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  • Ame Garrucho, a participant in the Factory over the summer of 2006, returned to the Factory to gain internship credit to complete her degree in Motion Graphics at Ex'pressions College. As a Factory filmmaker, Ame produced Help Me Please, the most successful music video in the program's history (click here to see the video).

    Ame's internship was extraordinarily productive: she did the DVD design for the forthcoming Best of NextGen DVD, she trained current Factory youth on programs like Adobe After Effects and Illustrator, and she developed a new logo for the program!

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  • An observational documentary about two Tibetan refugees living in North India and their daily routine of making steamed dumplings to sell at a town market. Directed by David Johnson in BAVC's Factory program (http://www.bavc.org/factory).

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  • David Johnson, a Junior at Holden High School in Orinda, filmed his documentary Momo while on a trip to Northern India with other adventurous American teenagers last Summer. It is an observational documentary about two Tibetan refugees and their daily routine of making steamed dumplings to sell at a town market. Watch his film and then read his interview below.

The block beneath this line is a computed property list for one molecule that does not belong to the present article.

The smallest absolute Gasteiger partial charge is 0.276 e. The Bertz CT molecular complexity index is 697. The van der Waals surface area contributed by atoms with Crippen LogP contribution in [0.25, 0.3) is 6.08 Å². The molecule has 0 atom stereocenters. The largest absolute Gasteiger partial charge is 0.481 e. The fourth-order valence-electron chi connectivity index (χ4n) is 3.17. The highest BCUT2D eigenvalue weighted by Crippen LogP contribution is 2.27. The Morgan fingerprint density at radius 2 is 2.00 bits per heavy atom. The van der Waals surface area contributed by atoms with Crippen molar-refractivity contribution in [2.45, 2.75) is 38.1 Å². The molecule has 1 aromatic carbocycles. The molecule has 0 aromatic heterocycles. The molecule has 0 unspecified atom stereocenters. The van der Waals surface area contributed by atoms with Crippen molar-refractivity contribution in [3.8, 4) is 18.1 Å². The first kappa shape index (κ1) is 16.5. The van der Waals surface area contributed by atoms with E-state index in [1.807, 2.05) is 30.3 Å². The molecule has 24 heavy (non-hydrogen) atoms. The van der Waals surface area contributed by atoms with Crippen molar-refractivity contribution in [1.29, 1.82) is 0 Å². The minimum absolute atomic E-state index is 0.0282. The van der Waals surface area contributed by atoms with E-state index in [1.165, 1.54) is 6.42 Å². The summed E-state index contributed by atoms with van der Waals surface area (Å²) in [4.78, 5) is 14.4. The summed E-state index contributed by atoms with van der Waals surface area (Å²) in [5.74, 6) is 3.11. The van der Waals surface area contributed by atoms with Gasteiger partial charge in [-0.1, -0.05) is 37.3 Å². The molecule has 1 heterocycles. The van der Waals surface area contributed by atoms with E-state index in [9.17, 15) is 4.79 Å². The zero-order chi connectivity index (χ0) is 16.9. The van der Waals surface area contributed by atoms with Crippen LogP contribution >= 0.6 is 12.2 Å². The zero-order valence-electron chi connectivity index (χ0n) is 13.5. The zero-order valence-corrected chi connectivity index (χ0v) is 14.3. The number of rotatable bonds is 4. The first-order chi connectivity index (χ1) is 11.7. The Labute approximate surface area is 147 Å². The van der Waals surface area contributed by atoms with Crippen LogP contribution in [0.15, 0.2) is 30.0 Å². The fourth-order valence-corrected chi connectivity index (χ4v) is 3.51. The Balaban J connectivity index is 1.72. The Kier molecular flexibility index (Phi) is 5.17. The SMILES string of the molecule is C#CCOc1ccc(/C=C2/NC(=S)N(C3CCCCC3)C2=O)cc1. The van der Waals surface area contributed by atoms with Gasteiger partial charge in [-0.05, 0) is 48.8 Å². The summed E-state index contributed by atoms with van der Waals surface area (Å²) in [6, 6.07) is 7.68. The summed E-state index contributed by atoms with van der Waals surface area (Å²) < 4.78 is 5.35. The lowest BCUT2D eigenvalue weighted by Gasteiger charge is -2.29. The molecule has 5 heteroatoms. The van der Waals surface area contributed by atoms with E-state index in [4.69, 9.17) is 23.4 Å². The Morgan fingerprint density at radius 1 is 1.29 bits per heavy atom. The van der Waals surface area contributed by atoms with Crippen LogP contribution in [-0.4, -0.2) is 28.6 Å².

How did you find yourself in Dharamsala, India at three in the morning, filming a pair of Tibetan immigrant Momo-makers?

    Over the summer I traveled to India with a youth study abroad program called Where There be Dragons. The course was titled Identity in Exile

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    The Factory's first day in Los Angeles was packed full of adventures. After our trip to Fotokem to see our 16mm footage screened (see previous blog entry here), we hustled over to the post-production facility Entertainment Post, where students got a chance to color time the telecine transfer (capturing the film negative digitally so it can be edited on a computer) with a professional colorist.